Are you interested in a federated alternative to Goodreads that doesn't use Amazon?

because I'm making a federated alternative to Goodreads that doesn't use Amazon

Information on creating marbled paper with LaTeX! https://people.csail.mit.edu/jaffer/Marbling/.

You can find the package documentation here: https://ctan.org/pkg/pst-marble .

Sir Thomas Urquhart was a 17th-century Scottish eccentric who tried to systematize a new language for trigonometry; the law of sines was abbreviated as “eproso”, which (if you know the system) encapsulates its meaning.

OMFG A FEDERATED SCHOLARLY COMMUNICATIONS PLATFORM!

I literally cannot wait to dig into this!! It's what I've been wanting!

#Accessibility

A color contrast checker that offers alternatives if your color combination has not enough contrast. It would be cool to chose if you want to change background or foreground though but it's still very nice to get suggestions

RT @DataVizSociety@twitter.com

#DataVisualization can help us make sense of and teach about the coronavirus, but the stakes are high. @abmakulec@twitter.com has 10 considerations to help you #VizResponsibly:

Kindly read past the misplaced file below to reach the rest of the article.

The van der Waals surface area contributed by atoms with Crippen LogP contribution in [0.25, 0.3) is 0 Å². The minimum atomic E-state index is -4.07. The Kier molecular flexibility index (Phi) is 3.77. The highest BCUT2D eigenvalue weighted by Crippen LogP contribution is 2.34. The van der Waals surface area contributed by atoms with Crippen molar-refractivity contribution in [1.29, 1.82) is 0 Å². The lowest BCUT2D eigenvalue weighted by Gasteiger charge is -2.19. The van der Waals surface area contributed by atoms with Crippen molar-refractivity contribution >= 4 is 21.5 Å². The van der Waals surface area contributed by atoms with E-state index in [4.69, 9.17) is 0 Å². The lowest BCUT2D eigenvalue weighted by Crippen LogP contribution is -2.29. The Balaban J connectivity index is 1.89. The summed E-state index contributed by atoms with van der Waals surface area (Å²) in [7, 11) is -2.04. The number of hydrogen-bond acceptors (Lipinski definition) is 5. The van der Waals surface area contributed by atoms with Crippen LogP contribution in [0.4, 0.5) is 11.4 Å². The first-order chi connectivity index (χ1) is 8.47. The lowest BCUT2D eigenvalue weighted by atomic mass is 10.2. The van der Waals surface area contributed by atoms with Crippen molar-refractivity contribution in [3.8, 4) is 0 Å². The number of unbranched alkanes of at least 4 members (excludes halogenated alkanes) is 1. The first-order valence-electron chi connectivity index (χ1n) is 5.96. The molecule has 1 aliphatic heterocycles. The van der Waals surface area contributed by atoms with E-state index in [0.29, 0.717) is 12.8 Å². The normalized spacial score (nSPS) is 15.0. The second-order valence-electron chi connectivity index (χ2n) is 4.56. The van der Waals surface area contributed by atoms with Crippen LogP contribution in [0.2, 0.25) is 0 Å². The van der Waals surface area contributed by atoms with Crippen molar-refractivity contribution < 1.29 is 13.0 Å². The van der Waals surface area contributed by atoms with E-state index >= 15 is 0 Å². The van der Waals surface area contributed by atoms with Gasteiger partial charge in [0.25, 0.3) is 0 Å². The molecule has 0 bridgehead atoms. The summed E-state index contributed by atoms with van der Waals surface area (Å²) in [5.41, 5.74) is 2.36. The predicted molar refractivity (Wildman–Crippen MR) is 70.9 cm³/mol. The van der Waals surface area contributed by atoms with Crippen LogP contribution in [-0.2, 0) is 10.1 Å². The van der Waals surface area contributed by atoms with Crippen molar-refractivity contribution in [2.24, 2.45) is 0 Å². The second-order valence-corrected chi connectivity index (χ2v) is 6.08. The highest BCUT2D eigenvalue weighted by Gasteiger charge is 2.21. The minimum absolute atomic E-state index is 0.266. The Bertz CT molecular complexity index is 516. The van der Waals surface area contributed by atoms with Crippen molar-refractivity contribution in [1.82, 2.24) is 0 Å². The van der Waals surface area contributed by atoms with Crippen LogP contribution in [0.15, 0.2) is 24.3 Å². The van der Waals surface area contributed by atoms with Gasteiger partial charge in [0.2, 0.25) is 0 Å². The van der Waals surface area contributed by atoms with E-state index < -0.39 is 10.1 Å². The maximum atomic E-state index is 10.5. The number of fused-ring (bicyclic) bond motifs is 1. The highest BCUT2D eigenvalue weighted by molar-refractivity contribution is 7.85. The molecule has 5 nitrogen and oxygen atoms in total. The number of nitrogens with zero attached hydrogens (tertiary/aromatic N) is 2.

🐦🔗: https://twitter.com/DataVizSociety/status/1237803279486275585

Mathemagics

Article by Pierre Cartier

In collections: Notation and conventions, The act of doing maths

My thesis is:there is another way of doing mathematics, equally successful, and the two methods should supplement each other and not fight.

URL: http://ftp.gwdg.de/pub/misc/EMIS/journals/SLC/wpapers/s44cartier1.pdf

Entry: http://read.somethingorotherwhatever.com/entry/Mathemagics

The innovation here seems to be in the emphasis placed on the properties of the sum of the roots and the product of the roots.

And now, substituting into the formula for \(r\) and \(s\), we get \(r, s = -\frac{b}{2} \pm \sqrt{\frac{b^2}{4} - c}\).

But this is just the same as \(\frac{-b \pm \sqrt{b^2 - 4c}}{2}\), which is exactly what we would expect from the standard formula, given that \(a=1\)! The general derivation, for \(a \neq 1\), takes a few more steps, but is fairly straightforward.

Now, the only way we can have \(r+s = -b\) is if \(r = -\frac{b}{2} + z\) and \(s = -\frac{b}{2} - z\), for some \(z\).

Since \(rs = c\), this means that \(c = \frac{b^2}{4} - z^2\).

Rearranging, we get \(z = \pm \sqrt{\frac{b^2}{4} - c}\).

The trick is as follows: Assume, first of all, that \(a=1\), and let \(r\) and \(s\) be the (unknown) roots. Then we can write \(x^2 + bx + c = (x - r)(x - s)\).

Expanding the right-hand side, we get \(x^2 + bx + c = x^2 - (r+s)x + rs\).

So we have \(r + s = -b\), and \(rs = c\).

I've just discovered something incredible: Jim Fowler has compiled TikZ to WebAssembly! That means you can render TikZ diagrams in web pages, **on the fly**!!

I've made a demo page with an editor, so you can see it and believe it: https://tikzjax-demo.glitch.me

- Favourite Unicode math font
- Libertinus

- Currently studying
- Category theory; group theory

Joined Jul 2018